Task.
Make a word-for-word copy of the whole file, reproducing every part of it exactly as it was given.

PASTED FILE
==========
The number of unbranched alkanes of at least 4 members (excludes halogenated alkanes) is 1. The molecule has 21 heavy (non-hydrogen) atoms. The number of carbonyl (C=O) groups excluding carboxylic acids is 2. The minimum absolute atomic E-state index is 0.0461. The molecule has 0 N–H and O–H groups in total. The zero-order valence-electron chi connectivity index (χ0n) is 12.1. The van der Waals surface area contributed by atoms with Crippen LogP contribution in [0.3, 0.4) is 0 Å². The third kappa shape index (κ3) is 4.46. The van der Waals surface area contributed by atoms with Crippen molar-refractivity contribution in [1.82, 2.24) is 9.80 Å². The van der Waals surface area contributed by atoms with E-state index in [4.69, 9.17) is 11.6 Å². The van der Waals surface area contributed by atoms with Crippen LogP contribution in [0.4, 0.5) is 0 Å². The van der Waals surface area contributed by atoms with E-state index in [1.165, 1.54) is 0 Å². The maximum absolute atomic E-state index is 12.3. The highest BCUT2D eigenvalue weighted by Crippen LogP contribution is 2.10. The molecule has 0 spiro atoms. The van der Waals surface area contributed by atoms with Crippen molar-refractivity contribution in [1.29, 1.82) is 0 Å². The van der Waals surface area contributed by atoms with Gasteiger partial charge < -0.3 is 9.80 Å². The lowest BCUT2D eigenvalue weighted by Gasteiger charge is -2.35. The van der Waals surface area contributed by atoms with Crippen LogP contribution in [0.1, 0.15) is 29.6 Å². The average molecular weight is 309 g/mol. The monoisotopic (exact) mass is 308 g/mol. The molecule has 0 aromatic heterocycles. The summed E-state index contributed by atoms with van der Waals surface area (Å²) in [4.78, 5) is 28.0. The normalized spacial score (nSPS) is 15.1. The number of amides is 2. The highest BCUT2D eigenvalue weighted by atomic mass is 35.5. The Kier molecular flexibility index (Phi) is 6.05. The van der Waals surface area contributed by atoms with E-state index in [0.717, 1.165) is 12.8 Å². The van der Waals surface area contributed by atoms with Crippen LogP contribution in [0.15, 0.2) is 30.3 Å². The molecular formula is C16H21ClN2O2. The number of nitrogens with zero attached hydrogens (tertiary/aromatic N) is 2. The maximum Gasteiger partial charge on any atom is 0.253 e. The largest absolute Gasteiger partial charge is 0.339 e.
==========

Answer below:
The number of unbranched alkanes of at least 4 members (excludes halogenated alkanes) is 1. The molecule has 21 heavy (non-hydrogen) atoms. The number of carbonyl (C=O) groups excluding carboxylic acids is 2. The minimum absolute atomic E-state index is 0.0461. The molecule has 0 N–H and O–H groups in total. The zero-order valence-electron chi connectivity index (χ0n) is 12.1. The van der Waals surface area contributed by atoms with Crippen LogP contribution in [0.3, 0.4) is 0 Å². The third kappa shape index (κ3) is 4.46. The van der Waals surface area contributed by atoms with Crippen molar-refractivity contribution in [1.82, 2.24) is 9.80 Å². The van der Waals surface area contributed by atoms with E-state index in [4.69, 9.17) is 11.6 Å². The van der Waals surface area contributed by atoms with Crippen LogP contribution in [0.4, 0.5) is 0 Å². The van der Waals surface area contributed by atoms with E-state index in [1.165, 1.54) is 0 Å². The maximum absolute atomic E-state index is 12.3. The highest BCUT2D eigenvalue weighted by Crippen LogP contribution is 2.10. The molecule has 0 spiro atoms. The van der Waals surface area contributed by atoms with Crippen molar-refractivity contribution in [1.29, 1.82) is 0 Å². The van der Waals surface area contributed by atoms with Gasteiger partial charge < -0.3 is 9.80 Å². The lowest BCUT2D eigenvalue weighted by Gasteiger charge is -2.35. The van der Waals surface area contributed by atoms with Crippen LogP contribution in [0.1, 0.15) is 29.6 Å². The average molecular weight is 309 g/mol. The monoisotopic (exact) mass is 308 g/mol. The molecule has 0 aromatic heterocycles. The summed E-state index contributed by atoms with van der Waals surface area (Å²) in [4.78, 5) is 28.0. The normalized spacial score (nSPS) is 15.1. The number of amides is 2. The highest BCUT2D eigenvalue weighted by atomic mass is 35.5. The Kier molecular flexibility index (Phi) is 6.05. The van der Waals surface area contributed by atoms with E-state index in [0.717, 1.165) is 12.8 Å². The van der Waals surface area contributed by atoms with Crippen LogP contribution in [0.15, 0.2) is 30.3 Å². The molecular formula is C16H21ClN2O2. The number of nitrogens with zero attached hydrogens (tertiary/aromatic N) is 2. The maximum Gasteiger partial charge on any atom is 0.253 e. The largest absolute Gasteiger partial charge is 0.339 e.